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Book Review

The Difference Engine

Reviewed by Robert J. Sawyer

This review was first published in The Globe and Mail, Canada's National Newspaper in April 1991.
The Difference Engine by William Gibson and Bruce Sterling, Bantam Books, 429 pages, 1991, CDN$24.95.

Copyright © 1991 by Robert J. Sawyer
All Rights Reserved

The Difference Engine belongs to that sub-genre of Science Fiction known as the alternative-history story. It assumes a divergence in the past between the way things did go and the way things might have gone.

In this case, the hinge is the work of Charles Babbage (1792-1871). In our history, Babbage, a British mathematician, came up with the idea for a "difference engine" — a mechanical computer — but died without ever having built one. In Gibson's and Sterling's world, Babbage does build his computer, and England sees the industrial revolution and the information revolution simultaneously.

Gibson, who lives in Vancouver, won the Hugo and Nebula awards for his 1984 novel Neuromancer. That novel firmly established the "cyberpunk" school of SF — gritty, technophillic, slang-rich tales of the near-future. Sterling, a Texan, although not as big a name in SF, was a natural collaborator for Gibson, having written the cyberpunk novel Islands in the Net and edited Mirrorshades, the definitive anthology of cyberpunk short stories.

We should laud them for not pooling their talents to simply do another iteration of cyberpunk. What they've produced here is something completely new for both of them, and a work, I suspect, that neither could have done on his own.

That said, in significant ways, the final product is flawed. It posits a series of mysteries, none of which are resolved to the reader's satisfaction. First, we're led a merry chase after a deck of stolen French computer cards. But about halfway through this plot line peters out without the cards ever really amounting to much.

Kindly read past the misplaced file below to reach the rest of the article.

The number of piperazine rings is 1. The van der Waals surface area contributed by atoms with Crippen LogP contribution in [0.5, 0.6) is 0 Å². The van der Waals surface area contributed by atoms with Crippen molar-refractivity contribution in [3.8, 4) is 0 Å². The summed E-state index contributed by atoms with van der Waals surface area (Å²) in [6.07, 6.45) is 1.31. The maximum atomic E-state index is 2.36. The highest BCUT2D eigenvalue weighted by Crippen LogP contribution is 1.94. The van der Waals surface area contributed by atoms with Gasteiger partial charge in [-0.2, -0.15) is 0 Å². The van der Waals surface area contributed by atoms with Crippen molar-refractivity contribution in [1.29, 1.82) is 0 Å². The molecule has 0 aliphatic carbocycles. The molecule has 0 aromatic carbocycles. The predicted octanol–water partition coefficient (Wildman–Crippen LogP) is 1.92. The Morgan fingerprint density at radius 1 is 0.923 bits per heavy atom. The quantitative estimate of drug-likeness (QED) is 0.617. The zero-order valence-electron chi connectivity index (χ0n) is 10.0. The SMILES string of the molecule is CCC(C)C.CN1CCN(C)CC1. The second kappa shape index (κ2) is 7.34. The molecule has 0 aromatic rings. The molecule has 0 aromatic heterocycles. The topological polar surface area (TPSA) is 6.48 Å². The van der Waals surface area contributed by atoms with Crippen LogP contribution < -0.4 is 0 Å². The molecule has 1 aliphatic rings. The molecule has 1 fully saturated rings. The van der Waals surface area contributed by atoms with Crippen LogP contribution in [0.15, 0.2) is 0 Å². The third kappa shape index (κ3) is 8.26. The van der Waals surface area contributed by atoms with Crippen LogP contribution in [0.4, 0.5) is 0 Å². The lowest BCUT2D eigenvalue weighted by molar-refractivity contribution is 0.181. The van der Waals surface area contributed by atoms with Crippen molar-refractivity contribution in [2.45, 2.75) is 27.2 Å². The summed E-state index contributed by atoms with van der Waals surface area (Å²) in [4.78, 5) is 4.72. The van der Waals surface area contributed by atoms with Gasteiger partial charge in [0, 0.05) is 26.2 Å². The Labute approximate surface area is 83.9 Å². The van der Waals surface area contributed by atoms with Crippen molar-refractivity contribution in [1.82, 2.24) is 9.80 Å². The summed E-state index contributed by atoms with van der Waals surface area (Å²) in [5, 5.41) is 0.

Next, we keep hearing of a mysterious antagonist who goes by the code-name "Captain Swing." One naturally assumes that Swing's true identity will be a key revelation, but we never find out who he is.

Finally, in an intriguing device, portions of the book are narrated by an unidentified omniscience, apparently looking over data from the year 1855. One guesses early on that this might be an intelligent computer — perhaps the often-referred-to, but never-seen Grand Napoleon, a super-powerful French ordinateur. But Gibson and Sterling leave the mystery of the storyteller's identity as an exercise for the reader.

In fact, the reader can get lots of exercise with this book. An enormous familiarity with things Victorian is assumed, making for frequent trips to the encyclopedia to decipher where the novel's timeline diverges from our own (quickly now: was the real London paralyzed by a smog inversion layer in the summer of 1855?).

Almost every character in the book is a real person, or is taken from Victorian pop literature. Dandy Mick, who figures prominently in the book's opening, is borrowed from a Disraeli novel, and Byron, Darwin, and Disraeli himself all play roles — although roles different from those they had in our timeline. Byron is prime minister, Darwin a member of the House of Lords, and Disraeli remains a seedy pulp writer throughout his days.

Those willing to grant two master writers a large dollop of poetic license will enjoy the hauntingly strange landscape, filled with steam-propelled cars, 19th-century credit cards, and "clackers" — the computer hackers of the day (taking their name from the sound made by paper cards moving through the brasswork of the steam-driven computers).

Gibson and Sterling range over a surprising variety of topics, including British Columbia's Burgess Shale and its fantastic array of fossil life forms; a debate between the uniformitarian and catastrophic schools of geology; the rise of communism in New York; Japanese robot women with springs made of whalebone; and fascinating "kinotrope" shows, the steam-computer-driven 19th-century equivalent of the big animated display boards found in today's sporting arenas. (In the world of The Difference Engine, poet John Keats has found his niche as a master programmer of kinotrope displays.)

The book's plot, of which there's surprisingly little, is muddled, but then this is not a story about getting from point A to point B. Rather, it's an immersion in a fascinating, wholly realized milieu.

The authors do indulge themselves at times. There's a drawn-out sex interlude that reads like a letter to some 19th century edition of Penthouse. And the final chapter is stuffed with random historical notes and ersatz press clippings, filling in background details that should more appropriately have been woven into the body of the text.

Still, the depth of imagining is magnificent. No one would call The Difference Engine a fun book, but it is a challenging work, and bound to generate much controversy.

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